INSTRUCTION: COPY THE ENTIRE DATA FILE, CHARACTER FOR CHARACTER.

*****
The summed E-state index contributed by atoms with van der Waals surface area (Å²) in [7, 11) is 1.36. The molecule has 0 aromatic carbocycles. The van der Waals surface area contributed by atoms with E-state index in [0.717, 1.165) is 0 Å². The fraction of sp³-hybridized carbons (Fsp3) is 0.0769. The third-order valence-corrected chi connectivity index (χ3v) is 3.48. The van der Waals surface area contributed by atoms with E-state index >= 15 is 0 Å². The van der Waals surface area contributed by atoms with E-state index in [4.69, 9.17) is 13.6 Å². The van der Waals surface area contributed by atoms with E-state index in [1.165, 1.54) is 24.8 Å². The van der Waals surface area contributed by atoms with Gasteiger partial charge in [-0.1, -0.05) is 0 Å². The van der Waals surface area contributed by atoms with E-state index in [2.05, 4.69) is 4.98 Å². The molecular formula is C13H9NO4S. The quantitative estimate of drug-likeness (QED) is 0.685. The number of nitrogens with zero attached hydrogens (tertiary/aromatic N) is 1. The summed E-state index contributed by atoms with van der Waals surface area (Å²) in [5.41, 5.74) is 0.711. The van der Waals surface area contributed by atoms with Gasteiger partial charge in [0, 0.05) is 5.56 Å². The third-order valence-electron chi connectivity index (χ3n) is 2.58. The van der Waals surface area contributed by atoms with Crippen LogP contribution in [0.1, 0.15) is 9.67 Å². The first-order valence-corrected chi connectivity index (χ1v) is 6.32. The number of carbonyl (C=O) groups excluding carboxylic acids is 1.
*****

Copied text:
The summed E-state index contributed by atoms with van der Waals surface area (Å²) in [7, 11) is 1.36. The molecule has 0 aromatic carbocycles. The van der Waals surface area contributed by atoms with E-state index in [0.717, 1.165) is 0 Å². The fraction of sp³-hybridized carbons (Fsp3) is 0.0769. The third-order valence-corrected chi connectivity index (χ3v) is 3.48. The van der Waals surface area contributed by atoms with E-state index >= 15 is 0 Å². The van der Waals surface area contributed by atoms with E-state index in [4.69, 9.17) is 13.6 Å². The van der Waals surface area contributed by atoms with E-state index in [1.165, 1.54) is 24.8 Å². The van der Waals surface area contributed by atoms with Gasteiger partial charge in [-0.1, -0.05) is 0 Å². The van der Waals surface area contributed by atoms with E-state index in [2.05, 4.69) is 4.98 Å². The molecular formula is C13H9NO4S. The quantitative estimate of drug-likeness (QED) is 0.685. The number of nitrogens with zero attached hydrogens (tertiary/aromatic N) is 1. The summed E-state index contributed by atoms with van der Waals surface area (Å²) in [5.41, 5.74) is 0.711. The van der Waals surface area contributed by atoms with Gasteiger partial charge in [0, 0.05) is 5.56 Å². The third-order valence-electron chi connectivity index (χ3n) is 2.58. The van der Waals surface area contributed by atoms with Crippen LogP contribution in [0.1, 0.15) is 9.67 Å². The first-order valence-corrected chi connectivity index (χ1v) is 6.32. The number of carbonyl (C=O) groups excluding carboxylic acids is 1.